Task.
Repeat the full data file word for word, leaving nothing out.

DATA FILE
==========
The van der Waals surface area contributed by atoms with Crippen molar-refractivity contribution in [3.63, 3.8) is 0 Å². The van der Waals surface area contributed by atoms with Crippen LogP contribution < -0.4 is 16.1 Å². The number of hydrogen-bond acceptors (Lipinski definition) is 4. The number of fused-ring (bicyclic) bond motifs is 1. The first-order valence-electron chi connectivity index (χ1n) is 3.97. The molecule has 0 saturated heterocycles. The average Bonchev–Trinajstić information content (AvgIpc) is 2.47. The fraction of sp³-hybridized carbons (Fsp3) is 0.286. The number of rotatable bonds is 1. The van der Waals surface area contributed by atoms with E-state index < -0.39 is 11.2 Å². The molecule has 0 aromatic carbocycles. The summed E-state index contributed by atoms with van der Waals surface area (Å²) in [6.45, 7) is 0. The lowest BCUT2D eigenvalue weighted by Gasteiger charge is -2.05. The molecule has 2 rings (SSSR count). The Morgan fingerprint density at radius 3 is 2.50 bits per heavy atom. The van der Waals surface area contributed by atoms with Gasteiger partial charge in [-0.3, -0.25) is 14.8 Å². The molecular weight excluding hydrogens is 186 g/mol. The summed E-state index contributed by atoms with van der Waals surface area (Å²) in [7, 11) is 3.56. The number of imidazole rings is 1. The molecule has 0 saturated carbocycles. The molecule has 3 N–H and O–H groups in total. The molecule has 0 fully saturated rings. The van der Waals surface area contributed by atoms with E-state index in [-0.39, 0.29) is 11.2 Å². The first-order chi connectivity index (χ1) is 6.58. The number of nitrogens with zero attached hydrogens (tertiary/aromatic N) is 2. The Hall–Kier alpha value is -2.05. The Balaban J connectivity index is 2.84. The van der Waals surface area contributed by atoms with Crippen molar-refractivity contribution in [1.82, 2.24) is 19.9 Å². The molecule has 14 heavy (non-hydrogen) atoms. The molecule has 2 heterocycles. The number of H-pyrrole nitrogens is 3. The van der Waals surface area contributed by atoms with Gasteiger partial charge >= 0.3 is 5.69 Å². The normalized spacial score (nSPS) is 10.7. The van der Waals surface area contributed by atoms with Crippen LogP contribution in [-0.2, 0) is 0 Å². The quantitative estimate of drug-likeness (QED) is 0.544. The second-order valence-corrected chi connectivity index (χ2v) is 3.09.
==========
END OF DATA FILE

The van der Waals surface area contributed by atoms with Crippen molar-refractivity contribution in [3.63, 3.8) is 0 Å². The van der Waals surface area contributed by atoms with Crippen LogP contribution < -0.4 is 16.1 Å². The number of hydrogen-bond acceptors (Lipinski definition) is 4. The number of fused-ring (bicyclic) bond motifs is 1. The first-order valence-electron chi connectivity index (χ1n) is 3.97. The molecule has 0 saturated heterocycles. The average Bonchev–Trinajstić information content (AvgIpc) is 2.47. The fraction of sp³-hybridized carbons (Fsp3) is 0.286. The number of rotatable bonds is 1. The van der Waals surface area contributed by atoms with E-state index < -0.39 is 11.2 Å². The molecule has 0 aromatic carbocycles. The summed E-state index contributed by atoms with van der Waals surface area (Å²) in [6.45, 7) is 0. The lowest BCUT2D eigenvalue weighted by Gasteiger charge is -2.05. The molecule has 2 rings (SSSR count). The Morgan fingerprint density at radius 3 is 2.50 bits per heavy atom. The van der Waals surface area contributed by atoms with Gasteiger partial charge in [-0.3, -0.25) is 14.8 Å². The molecular weight excluding hydrogens is 186 g/mol. The summed E-state index contributed by atoms with van der Waals surface area (Å²) in [7, 11) is 3.56. The number of imidazole rings is 1. The molecule has 0 saturated carbocycles. The molecule has 3 N–H and O–H groups in total. The molecule has 0 fully saturated rings. The van der Waals surface area contributed by atoms with E-state index in [-0.39, 0.29) is 11.2 Å². The first-order chi connectivity index (χ1) is 6.58. The number of nitrogens with zero attached hydrogens (tertiary/aromatic N) is 2. The Hall–Kier alpha value is -2.05. The Balaban J connectivity index is 2.84. The van der Waals surface area contributed by atoms with Crippen molar-refractivity contribution in [1.82, 2.24) is 19.9 Å². The molecule has 14 heavy (non-hydrogen) atoms. The molecule has 2 heterocycles. The number of H-pyrrole nitrogens is 3. The van der Waals surface area contributed by atoms with Gasteiger partial charge >= 0.3 is 5.69 Å². The normalized spacial score (nSPS) is 10.7. The van der Waals surface area contributed by atoms with Crippen LogP contribution in [-0.2, 0) is 0 Å². The quantitative estimate of drug-likeness (QED) is 0.544. The second-order valence-corrected chi connectivity index (χ2v) is 3.09.